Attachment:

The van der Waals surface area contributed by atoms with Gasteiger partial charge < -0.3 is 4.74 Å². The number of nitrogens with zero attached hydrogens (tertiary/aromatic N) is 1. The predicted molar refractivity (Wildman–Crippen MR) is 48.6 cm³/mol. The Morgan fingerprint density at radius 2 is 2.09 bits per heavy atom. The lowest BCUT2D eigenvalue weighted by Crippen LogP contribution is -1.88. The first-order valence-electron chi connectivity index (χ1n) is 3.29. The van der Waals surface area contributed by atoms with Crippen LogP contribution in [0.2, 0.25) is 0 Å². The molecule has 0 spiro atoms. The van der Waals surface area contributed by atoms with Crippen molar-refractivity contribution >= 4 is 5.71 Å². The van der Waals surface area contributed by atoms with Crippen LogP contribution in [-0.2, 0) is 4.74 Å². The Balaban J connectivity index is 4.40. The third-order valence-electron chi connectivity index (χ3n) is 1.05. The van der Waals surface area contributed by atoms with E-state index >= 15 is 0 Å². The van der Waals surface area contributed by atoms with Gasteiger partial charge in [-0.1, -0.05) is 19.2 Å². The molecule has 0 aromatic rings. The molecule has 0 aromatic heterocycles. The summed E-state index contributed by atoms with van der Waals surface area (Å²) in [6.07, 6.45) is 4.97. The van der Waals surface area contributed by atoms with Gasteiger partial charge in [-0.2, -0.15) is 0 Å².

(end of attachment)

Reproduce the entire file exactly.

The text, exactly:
The van der Waals surface area contributed by atoms with Gasteiger partial charge < -0.3 is 4.74 Å². The number of nitrogens with zero attached hydrogens (tertiary/aromatic N) is 1. The predicted molar refractivity (Wildman–Crippen MR) is 48.6 cm³/mol. The Morgan fingerprint density at radius 2 is 2.09 bits per heavy atom. The lowest BCUT2D eigenvalue weighted by Crippen LogP contribution is -1.88. The first-order valence-electron chi connectivity index (χ1n) is 3.29. The van der Waals surface area contributed by atoms with Crippen LogP contribution in [0.2, 0.25) is 0 Å². The molecule has 0 spiro atoms. The van der Waals surface area contributed by atoms with Crippen molar-refractivity contribution >= 4 is 5.71 Å². The van der Waals surface area contributed by atoms with Crippen LogP contribution in [-0.2, 0) is 4.74 Å². The Balaban J connectivity index is 4.40. The third-order valence-electron chi connectivity index (χ3n) is 1.05. The van der Waals surface area contributed by atoms with E-state index >= 15 is 0 Å². The van der Waals surface area contributed by atoms with Gasteiger partial charge in [-0.1, -0.05) is 19.2 Å². The molecule has 0 aromatic rings. The molecule has 0 aromatic heterocycles. The summed E-state index contributed by atoms with van der Waals surface area (Å²) in [6.07, 6.45) is 4.97. The van der Waals surface area contributed by atoms with Gasteiger partial charge in [-0.2, -0.15) is 0 Å².